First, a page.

A large rift (or crack) has formed in south-western Kenya, stretching several kilometres and measures 50 feet deep and up to 20 metres wide, continuing to grow. The tear, which began to appear in the past two days, is causing havoc in the country, with seismic activity and has caused part of the Nairobi-Narok highway to collapse.
National Geographic revealed the result of the crack to be due to because two tectonic plates, the Somali and the Nubian, moving away from each other. It is believed that the crack formed over many years and scientists already knew about it. Geologist David Adede has said the crack was likely filled previously with volcanic ash from nearby Mt. Longonot and recent heavy rainfall washed away the ash to uncover the crack. They may separate completely, but this won’t be for over a 50 million year time period (sorry, I know your inner scientist was getting excited), and create a land-mass comparable to New Zealand.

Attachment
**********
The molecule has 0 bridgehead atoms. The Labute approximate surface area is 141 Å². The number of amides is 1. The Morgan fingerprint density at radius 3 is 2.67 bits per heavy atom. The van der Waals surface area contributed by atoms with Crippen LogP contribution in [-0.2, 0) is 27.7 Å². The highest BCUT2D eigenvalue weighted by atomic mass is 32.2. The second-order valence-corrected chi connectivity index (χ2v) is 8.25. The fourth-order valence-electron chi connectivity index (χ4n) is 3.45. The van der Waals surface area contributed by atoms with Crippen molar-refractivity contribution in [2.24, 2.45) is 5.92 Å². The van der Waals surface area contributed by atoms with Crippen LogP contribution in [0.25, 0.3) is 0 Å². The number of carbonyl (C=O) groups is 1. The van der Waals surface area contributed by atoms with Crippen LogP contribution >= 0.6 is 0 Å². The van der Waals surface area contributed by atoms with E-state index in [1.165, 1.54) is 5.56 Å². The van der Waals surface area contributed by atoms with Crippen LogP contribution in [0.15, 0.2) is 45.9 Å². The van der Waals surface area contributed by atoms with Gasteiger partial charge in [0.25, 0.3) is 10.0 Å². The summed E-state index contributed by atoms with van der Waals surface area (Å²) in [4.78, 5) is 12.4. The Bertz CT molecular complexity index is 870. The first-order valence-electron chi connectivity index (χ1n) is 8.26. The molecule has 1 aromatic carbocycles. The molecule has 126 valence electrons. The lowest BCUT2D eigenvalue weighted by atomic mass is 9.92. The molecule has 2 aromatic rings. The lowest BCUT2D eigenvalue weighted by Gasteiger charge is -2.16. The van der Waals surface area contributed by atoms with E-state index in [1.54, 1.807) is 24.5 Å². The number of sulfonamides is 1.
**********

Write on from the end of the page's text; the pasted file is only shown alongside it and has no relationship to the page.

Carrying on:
The Earth’s lithosphere (formed by the crust and the upper part of the mantle), will thin to almost complete break-up and form a new ocean by the solidification of magma from the broken tectonic plates. And eventually, over a period of tens of millions of years, the seafloor will spread across the whole surface of the rift and cause the crack to flood, resulting in a new continent.
In the meantime, however, the physical effects of the separation will continue to be felt. To give you an idea of the sheer size of the rift, watch below.